It’s Monday, which means it’s another Mighty Marvel Monday, and it’s actually the LAST Mighty Marvel Monday of 2015, which makes me feel pretty nostalgic.
I started writing this column in January of 2015, and while there were definite highs and lows, I feel that by looking at Marvel news on a weekly basis, and synthesizing and processing that news to share with all of you, I’ve become not just a better writer, but a better fan, and maybe even a better person.
So let’s start off the last column of the year by talking about the most important Marvel event of the year, Star Wars: The Force Awakens.
(Although I really do want to talk about Star Wars.)
While Marvel is publishing a number of Star Wars titles, due to Lucasfilm and Marvel both being owned by Disney, all of which I have 1000% more interest in thanks to The Force Awakens, much to my disappointment the one graphic accompaniment I want to read and talk about is not actually a Marvel title. But do go visit this article if you want to read about the weird relationship between Marvel and Star Wars had long before Disney got involved.
Now, onto actual Marvel stuff.
2015 was a pretty landmark year for women and Marvel, and that makes me pretty happy.
It seems fitting, upon reflection, that we started off with the Agent Carter TV series in January and ended with Jessica Jones in November. These series were both important milestones. Agent Carter was the first live action Marvel title led by a woman.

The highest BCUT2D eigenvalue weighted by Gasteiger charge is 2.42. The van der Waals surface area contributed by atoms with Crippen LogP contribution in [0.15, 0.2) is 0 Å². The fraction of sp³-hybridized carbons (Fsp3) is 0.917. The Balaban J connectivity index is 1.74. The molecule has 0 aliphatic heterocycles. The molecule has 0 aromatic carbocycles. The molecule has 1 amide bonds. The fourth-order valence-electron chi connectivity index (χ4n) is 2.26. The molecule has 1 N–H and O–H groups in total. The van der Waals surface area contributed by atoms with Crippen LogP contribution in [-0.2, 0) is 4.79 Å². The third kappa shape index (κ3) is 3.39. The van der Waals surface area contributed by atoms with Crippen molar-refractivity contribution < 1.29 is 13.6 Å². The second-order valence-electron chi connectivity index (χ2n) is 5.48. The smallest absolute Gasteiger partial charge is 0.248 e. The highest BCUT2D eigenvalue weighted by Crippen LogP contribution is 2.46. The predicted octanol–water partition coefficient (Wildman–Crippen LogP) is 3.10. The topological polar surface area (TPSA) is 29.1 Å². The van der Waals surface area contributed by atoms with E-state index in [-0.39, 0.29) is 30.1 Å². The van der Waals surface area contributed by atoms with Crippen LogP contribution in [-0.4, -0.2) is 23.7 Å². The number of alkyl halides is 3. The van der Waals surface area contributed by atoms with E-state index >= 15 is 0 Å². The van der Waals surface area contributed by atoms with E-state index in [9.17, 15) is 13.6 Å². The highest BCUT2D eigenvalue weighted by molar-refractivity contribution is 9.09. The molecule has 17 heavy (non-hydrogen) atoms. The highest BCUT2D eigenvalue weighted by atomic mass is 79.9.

Jessica Jones was the first live action Marvel led by a woman superhero.
And they both are action heroes.
Agent Carter and Jessica Jones also demonstrate how feminism (and casting) can fail to be inclusive even while being progressive at the expense of underrepresented communities. Agent Carter was so uncomfortably white that the #DiversifyAgentCarter campaign was created. Jessica Jones was better, including the brief appearance of Rosario Dawson reprising Claire Temple, but her brief appearance only highlighted how every other incredible complex woman who got a chance to be developed was white.
As Doctor Strange officially moves into production, now seems to the time to remind people (Marvel) that audiences won’t go to see movies that whitewash anymore, as Warner Bros found out with Pan and which was recently reiterated by the Lionsgate Gods of Egypt debacle. When Tilda Swinton was cast as The Ancient One in Doctor Strange she became another character, like Jeri Hogarth in Jessica Jones, to be played by a woman when their comics counterpart is male. But her casting came at the expense of whitewashing what would have been only the third substantial character in the MCU portrayed by Asian actors after Jim Morita (played by Korean-American Kenneth Choi) and Hogun (played by Japanese actor Tadanobu Asano). This is especially important with the Iron Fist casting controversy I mentioned last week.
But we have a lot to look forward to in 2016, too. Season 2 of Agent Carter is set to premiere January 19th and already appears to be more diverse than its first season, and overall, Marvel Comics has been making incredible, deliberate strides towards becoming more diverse in terms of gender, race, and queerness.
Sam Maggs recent article A Feminist Ranking of Superheroes references this, and gives credit where credit is due to Sana Amanat, and I have to agree.